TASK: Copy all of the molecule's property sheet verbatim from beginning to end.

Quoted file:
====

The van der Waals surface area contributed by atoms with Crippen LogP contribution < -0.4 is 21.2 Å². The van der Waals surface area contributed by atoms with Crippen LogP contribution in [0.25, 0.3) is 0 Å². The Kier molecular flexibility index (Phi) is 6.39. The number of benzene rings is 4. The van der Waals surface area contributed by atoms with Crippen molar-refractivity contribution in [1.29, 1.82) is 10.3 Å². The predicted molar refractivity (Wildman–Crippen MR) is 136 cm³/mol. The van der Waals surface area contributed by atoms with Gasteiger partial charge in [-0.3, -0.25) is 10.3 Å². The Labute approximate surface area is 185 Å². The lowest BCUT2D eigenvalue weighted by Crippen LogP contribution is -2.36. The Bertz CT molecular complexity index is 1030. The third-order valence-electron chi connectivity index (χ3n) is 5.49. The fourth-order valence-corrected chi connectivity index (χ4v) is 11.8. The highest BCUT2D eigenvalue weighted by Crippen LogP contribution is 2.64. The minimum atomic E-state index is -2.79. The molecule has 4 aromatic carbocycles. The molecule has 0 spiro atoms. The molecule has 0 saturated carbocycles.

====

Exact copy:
The van der Waals surface area contributed by atoms with Crippen LogP contribution < -0.4 is 21.2 Å². The van der Waals surface area contributed by atoms with Crippen LogP contribution in [0.25, 0.3) is 0 Å². The Kier molecular flexibility index (Phi) is 6.39. The number of benzene rings is 4. The van der Waals surface area contributed by atoms with Crippen molar-refractivity contribution in [1.29, 1.82) is 10.3 Å². The predicted molar refractivity (Wildman–Crippen MR) is 136 cm³/mol. The van der Waals surface area contributed by atoms with Gasteiger partial charge in [-0.3, -0.25) is 10.3 Å². The Labute approximate surface area is 185 Å². The lowest BCUT2D eigenvalue weighted by Crippen LogP contribution is -2.36. The Bertz CT molecular complexity index is 1030. The third-order valence-electron chi connectivity index (χ3n) is 5.49. The fourth-order valence-corrected chi connectivity index (χ4v) is 11.8. The highest BCUT2D eigenvalue weighted by Crippen LogP contribution is 2.64. The minimum atomic E-state index is -2.79. The molecule has 4 aromatic carbocycles. The molecule has 0 spiro atoms. The molecule has 0 saturated carbocycles.